Paraneoplastic retinopathies (PR), including cancer-associated retinopathy (CAR) or the closely related melanoma-associated retinopathy (MAR) occur in a small subset of patients with retinal degeneration and systemic cancer. This autoimmune syndrome is characterized by sudden, progressive loss of vision in association with circulating anti-retinal autoantibodies. The PR syndromes are heterogeneous, may produce a number of ocular symptoms, and may be associated with several different neoplasms, including lung, breast, prostate, gynecological, and colon cancer, melanoma, and hematologic malignancies. We examined the onset of retinopathy in correlation to the diagnosis of cancer and the presence of specific anti-retinal autoantibodies in PR patients. In some patients without diagnosed malignant tumors, the onset of ocular symptoms and the presence of autoantibodies preceded the diagnosis of cancer by months to years, including anti-recoverin, anti-transducin-α, and anti-carbonic anhydrase II antibodies. Although anti-retinal autoantibodies may not be a good predictor of a specific neoplasm, they can be used as biomarkers for different subtypes of retinopathy. Identification of autoantibodies involved in autoimmune-mediated PR will help elucidate the mechanisms underlying the PR syndromes and develop targeted therapies for these sight-threatening disorders.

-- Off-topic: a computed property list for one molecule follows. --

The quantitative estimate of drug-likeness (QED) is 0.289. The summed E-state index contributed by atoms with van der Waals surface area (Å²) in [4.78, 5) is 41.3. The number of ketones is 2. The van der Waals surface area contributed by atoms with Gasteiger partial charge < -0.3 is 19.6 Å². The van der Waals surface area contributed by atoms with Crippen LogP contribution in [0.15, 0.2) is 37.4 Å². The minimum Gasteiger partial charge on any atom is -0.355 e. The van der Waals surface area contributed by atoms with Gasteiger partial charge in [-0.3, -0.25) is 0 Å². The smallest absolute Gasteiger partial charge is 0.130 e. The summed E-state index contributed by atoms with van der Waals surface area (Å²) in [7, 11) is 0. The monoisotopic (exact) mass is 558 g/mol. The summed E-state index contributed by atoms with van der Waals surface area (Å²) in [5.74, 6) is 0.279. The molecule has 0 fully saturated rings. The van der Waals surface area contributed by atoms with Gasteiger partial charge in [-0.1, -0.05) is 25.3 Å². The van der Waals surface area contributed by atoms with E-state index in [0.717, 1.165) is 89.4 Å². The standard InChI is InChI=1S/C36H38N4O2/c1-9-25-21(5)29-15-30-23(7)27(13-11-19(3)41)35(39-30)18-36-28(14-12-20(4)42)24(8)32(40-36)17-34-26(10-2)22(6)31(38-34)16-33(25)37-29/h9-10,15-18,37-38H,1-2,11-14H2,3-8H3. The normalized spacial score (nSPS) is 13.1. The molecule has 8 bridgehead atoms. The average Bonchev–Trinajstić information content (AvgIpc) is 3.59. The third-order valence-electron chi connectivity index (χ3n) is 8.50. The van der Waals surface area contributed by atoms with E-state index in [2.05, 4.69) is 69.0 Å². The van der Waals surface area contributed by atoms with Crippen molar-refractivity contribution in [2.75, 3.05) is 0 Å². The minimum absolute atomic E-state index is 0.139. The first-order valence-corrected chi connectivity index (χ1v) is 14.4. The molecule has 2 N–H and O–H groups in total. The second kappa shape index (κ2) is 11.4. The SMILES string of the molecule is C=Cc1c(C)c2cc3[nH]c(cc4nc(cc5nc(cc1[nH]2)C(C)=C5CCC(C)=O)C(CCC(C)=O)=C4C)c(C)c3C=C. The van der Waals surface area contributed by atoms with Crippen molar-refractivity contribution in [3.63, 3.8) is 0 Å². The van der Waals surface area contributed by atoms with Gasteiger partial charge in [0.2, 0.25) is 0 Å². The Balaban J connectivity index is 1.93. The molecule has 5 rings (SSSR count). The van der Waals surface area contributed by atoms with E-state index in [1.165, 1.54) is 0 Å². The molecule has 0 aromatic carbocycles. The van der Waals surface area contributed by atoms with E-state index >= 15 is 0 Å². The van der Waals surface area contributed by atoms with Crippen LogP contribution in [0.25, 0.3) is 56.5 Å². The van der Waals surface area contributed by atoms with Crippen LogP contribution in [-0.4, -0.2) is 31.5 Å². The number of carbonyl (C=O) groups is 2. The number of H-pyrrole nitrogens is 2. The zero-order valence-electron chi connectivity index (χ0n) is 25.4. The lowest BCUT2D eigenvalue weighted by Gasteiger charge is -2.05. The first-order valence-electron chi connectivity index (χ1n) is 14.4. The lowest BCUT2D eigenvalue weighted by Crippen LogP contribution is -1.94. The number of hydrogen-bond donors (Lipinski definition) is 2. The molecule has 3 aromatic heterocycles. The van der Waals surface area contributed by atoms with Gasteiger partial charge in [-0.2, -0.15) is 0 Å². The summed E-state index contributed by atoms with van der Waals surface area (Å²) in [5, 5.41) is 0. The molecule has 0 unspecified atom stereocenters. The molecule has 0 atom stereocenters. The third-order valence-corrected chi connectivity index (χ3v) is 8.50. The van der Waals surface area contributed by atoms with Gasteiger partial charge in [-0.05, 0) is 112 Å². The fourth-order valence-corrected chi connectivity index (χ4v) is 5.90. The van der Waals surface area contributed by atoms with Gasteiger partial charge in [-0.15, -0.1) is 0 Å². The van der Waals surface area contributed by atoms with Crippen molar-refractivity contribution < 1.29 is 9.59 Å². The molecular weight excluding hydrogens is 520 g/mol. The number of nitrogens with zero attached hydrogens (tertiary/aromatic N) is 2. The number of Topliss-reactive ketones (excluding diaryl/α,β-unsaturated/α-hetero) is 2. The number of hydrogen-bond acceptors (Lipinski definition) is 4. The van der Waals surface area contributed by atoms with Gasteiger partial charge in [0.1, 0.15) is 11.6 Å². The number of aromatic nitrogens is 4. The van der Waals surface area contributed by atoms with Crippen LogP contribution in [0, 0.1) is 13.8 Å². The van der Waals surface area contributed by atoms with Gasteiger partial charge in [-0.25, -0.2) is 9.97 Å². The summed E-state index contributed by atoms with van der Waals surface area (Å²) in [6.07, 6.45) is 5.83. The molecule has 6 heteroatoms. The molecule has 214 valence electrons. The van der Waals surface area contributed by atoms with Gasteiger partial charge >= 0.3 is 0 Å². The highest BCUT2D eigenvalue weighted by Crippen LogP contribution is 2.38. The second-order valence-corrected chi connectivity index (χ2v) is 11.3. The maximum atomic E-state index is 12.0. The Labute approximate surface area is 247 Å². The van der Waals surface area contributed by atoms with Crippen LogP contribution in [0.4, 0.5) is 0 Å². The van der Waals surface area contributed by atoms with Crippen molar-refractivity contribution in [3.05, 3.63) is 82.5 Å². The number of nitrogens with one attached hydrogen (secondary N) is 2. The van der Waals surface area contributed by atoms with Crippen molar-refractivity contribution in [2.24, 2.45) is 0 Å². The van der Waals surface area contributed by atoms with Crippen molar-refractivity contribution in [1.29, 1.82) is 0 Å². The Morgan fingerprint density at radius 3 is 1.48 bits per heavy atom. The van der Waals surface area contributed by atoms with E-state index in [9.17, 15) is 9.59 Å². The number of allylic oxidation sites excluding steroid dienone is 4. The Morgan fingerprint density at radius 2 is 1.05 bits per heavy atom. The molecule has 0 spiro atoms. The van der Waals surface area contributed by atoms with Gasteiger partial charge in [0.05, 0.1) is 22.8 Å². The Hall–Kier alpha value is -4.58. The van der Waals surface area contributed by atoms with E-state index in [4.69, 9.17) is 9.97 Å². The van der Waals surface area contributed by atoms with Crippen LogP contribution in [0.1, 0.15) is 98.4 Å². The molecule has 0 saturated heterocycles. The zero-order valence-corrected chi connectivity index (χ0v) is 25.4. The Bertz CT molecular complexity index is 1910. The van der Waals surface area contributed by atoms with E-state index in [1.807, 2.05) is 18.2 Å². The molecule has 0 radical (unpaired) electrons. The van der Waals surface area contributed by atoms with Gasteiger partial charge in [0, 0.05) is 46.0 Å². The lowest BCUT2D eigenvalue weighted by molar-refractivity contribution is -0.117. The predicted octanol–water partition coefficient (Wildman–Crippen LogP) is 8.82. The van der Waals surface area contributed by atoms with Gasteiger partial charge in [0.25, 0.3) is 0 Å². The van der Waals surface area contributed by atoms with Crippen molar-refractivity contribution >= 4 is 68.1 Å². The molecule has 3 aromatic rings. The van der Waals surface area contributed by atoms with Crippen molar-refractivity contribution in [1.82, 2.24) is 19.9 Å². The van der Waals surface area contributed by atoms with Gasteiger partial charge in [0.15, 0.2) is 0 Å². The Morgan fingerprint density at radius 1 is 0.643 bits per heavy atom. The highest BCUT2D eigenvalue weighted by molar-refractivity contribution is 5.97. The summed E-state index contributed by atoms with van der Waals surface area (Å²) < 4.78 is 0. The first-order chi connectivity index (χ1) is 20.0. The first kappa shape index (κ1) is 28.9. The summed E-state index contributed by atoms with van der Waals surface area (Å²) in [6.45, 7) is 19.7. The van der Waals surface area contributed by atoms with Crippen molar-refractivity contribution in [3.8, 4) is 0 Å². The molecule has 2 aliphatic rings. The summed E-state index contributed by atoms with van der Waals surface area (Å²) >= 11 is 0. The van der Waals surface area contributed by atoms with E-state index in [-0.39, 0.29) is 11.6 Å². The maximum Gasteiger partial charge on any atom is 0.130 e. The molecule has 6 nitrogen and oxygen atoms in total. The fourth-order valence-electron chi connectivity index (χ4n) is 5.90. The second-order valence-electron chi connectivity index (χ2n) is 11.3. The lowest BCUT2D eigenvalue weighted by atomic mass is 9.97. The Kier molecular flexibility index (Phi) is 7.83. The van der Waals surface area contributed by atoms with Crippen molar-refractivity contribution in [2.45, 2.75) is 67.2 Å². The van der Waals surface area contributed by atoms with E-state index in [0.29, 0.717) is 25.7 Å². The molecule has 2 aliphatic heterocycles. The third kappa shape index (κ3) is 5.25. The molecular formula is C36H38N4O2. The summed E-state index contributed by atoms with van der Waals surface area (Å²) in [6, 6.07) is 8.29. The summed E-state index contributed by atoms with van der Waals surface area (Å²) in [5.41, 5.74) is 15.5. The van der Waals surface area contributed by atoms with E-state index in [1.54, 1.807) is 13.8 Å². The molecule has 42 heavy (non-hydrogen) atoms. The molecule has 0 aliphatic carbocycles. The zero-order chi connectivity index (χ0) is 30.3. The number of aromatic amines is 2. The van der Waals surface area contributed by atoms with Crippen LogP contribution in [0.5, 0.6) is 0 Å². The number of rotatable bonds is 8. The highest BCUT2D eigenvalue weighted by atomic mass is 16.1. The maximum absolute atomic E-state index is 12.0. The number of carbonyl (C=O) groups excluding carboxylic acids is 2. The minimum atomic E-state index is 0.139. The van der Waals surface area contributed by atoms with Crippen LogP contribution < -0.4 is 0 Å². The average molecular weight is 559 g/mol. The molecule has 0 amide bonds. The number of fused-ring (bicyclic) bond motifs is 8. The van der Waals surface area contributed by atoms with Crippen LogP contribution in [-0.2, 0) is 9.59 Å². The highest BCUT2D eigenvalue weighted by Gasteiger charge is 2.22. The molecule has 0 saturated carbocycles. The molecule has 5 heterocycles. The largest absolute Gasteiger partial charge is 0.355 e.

- Anti-retinal autoantibodies
- Autoimmune retinopathy
- Cancer-associated retinopathy
ASJC Scopus subject areas
- Immunology and Allergy